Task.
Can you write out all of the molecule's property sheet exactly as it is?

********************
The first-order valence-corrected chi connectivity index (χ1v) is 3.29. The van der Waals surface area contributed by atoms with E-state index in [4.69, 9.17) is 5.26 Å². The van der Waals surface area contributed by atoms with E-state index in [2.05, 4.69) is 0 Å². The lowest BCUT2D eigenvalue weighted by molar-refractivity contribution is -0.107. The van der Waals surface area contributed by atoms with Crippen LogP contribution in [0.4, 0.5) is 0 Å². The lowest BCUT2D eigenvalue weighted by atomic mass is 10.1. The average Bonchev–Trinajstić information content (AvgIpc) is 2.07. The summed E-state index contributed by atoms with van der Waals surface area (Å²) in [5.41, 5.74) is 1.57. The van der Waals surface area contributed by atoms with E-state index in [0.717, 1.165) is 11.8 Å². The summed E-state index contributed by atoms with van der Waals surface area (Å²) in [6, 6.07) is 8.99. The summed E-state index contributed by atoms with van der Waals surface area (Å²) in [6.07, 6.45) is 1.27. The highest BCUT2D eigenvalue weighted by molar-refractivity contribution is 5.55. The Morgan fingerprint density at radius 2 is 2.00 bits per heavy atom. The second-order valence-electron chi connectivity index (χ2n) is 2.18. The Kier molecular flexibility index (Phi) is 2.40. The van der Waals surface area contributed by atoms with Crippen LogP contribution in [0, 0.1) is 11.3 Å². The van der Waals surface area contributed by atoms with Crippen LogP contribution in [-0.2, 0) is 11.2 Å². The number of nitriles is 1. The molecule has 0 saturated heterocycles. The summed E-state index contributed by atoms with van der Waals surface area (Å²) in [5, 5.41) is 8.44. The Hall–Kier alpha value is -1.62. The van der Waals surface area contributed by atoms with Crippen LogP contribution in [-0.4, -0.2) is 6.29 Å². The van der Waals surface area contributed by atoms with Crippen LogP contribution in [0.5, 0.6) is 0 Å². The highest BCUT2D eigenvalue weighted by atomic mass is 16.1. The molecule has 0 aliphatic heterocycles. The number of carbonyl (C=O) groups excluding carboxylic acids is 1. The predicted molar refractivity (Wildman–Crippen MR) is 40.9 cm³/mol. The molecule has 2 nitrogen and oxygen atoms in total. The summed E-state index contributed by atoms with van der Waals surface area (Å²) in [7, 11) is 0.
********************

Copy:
The first-order valence-corrected chi connectivity index (χ1v) is 3.29. The van der Waals surface area contributed by atoms with E-state index in [4.69, 9.17) is 5.26 Å². The van der Waals surface area contributed by atoms with E-state index in [2.05, 4.69) is 0 Å². The lowest BCUT2D eigenvalue weighted by molar-refractivity contribution is -0.107. The van der Waals surface area contributed by atoms with Crippen LogP contribution in [0.4, 0.5) is 0 Å². The lowest BCUT2D eigenvalue weighted by atomic mass is 10.1. The average Bonchev–Trinajstić information content (AvgIpc) is 2.07. The summed E-state index contributed by atoms with van der Waals surface area (Å²) in [5.41, 5.74) is 1.57. The van der Waals surface area contributed by atoms with E-state index in [0.717, 1.165) is 11.8 Å². The summed E-state index contributed by atoms with van der Waals surface area (Å²) in [6, 6.07) is 8.99. The summed E-state index contributed by atoms with van der Waals surface area (Å²) in [6.07, 6.45) is 1.27. The highest BCUT2D eigenvalue weighted by molar-refractivity contribution is 5.55. The Morgan fingerprint density at radius 2 is 2.00 bits per heavy atom. The second-order valence-electron chi connectivity index (χ2n) is 2.18. The Kier molecular flexibility index (Phi) is 2.40. The van der Waals surface area contributed by atoms with Crippen LogP contribution in [0, 0.1) is 11.3 Å². The van der Waals surface area contributed by atoms with Crippen LogP contribution in [-0.2, 0) is 11.2 Å². The number of nitriles is 1. The molecule has 0 saturated heterocycles. The summed E-state index contributed by atoms with van der Waals surface area (Å²) in [5, 5.41) is 8.44. The Hall–Kier alpha value is -1.62. The van der Waals surface area contributed by atoms with Crippen LogP contribution in [-0.4, -0.2) is 6.29 Å². The van der Waals surface area contributed by atoms with Crippen LogP contribution in [0.5, 0.6) is 0 Å². The highest BCUT2D eigenvalue weighted by atomic mass is 16.1. The molecule has 0 aliphatic heterocycles. The number of carbonyl (C=O) groups excluding carboxylic acids is 1. The predicted molar refractivity (Wildman–Crippen MR) is 40.9 cm³/mol. The molecule has 2 nitrogen and oxygen atoms in total. The summed E-state index contributed by atoms with van der Waals surface area (Å²) in [7, 11) is 0.